Adaptive Leaders are best for Everyone

Most leaders, if they choose to, will admit that they get along better with some people on their team. True for all of us human beings. The good leaders I coach feel a responsibility to change that. They want to ensure the people with whom they “just click” aren’t privileged by it. They want to be fair. Rather than ask others to bend to suit their nature, good leaders know they need to adapt and respond to each person. Just as they adapt to changing market and industry conditions, so great leaders adapt to the diverse needs of those they lead.

A well-known framework that still makes sense is Ken Blanchard’s Situational Leadership. This model suggests that leaders assess two attributes of followers; competency in a particular task and motivation to do the task. “Skill and will” for short. Based on this combination, the leader determines how supportive and how directive they should be. The framework is meant to be applied to each individual assignment, but it is sometimes used incorrectly as a broad-brush assessing of a person.

How else might a leader become more attuned to the specific needs of people? In Integral Coaching we use a process called “looking As.” This is different than “looking At” – the typical way we interact. In looking AT someone, we assess, we judge, we try to “figure them out” in order to strategize our best response to them. Communicators do this when they talk about making the message fit an audience. So do salesmen when they want you to buy. It’s mostly a cognitive function.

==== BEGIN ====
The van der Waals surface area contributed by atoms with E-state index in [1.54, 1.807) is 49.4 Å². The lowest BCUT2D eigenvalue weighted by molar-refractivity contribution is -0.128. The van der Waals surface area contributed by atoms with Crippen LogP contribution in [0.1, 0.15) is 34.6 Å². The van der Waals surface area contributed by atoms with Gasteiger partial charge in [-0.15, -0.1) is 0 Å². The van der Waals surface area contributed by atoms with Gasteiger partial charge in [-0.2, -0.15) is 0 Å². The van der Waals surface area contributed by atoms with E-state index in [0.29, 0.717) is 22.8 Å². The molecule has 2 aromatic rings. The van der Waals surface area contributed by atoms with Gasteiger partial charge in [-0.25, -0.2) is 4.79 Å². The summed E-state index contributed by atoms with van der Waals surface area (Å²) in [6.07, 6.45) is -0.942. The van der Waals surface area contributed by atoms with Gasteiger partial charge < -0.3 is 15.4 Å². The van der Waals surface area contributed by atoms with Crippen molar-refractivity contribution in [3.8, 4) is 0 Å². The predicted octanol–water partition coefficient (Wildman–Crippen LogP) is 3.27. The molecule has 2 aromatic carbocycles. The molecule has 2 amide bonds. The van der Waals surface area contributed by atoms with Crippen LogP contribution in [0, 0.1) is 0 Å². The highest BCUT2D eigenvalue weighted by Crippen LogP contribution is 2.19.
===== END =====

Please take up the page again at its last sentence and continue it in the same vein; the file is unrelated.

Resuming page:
Looking As requires empathy. It means that we get curious about what the other person is actually experiencing. We ask questions about their perspective, about their opinions, thoughts and feelings. We wonder what it is like to be them. Most of all, as Covey used to say, we “listen first to understand”. This requires emotional intelligence.

Looking As requires imagination. A good way to build this is to read fiction. Canadian cognitive psychologist Keith Oatley found frequent fiction readers increased their interpersonal sensitivity. Writers often give you access to the interior monologue and unique viewpoints of diverse characters. It’s like using a flight simulator to experience being a pilot.

Reading autobiographies and memoirs also opens a wider perspective. Margaret Thatcher’s memoirs of her time as England’s Prime Minister, gave me an inside-view that her critics’ work missed. Leaders I’ve coached have enjoyed books by Richard Branson, Michelle Obama, Neil Armstrong and Sheryl Sandberg.

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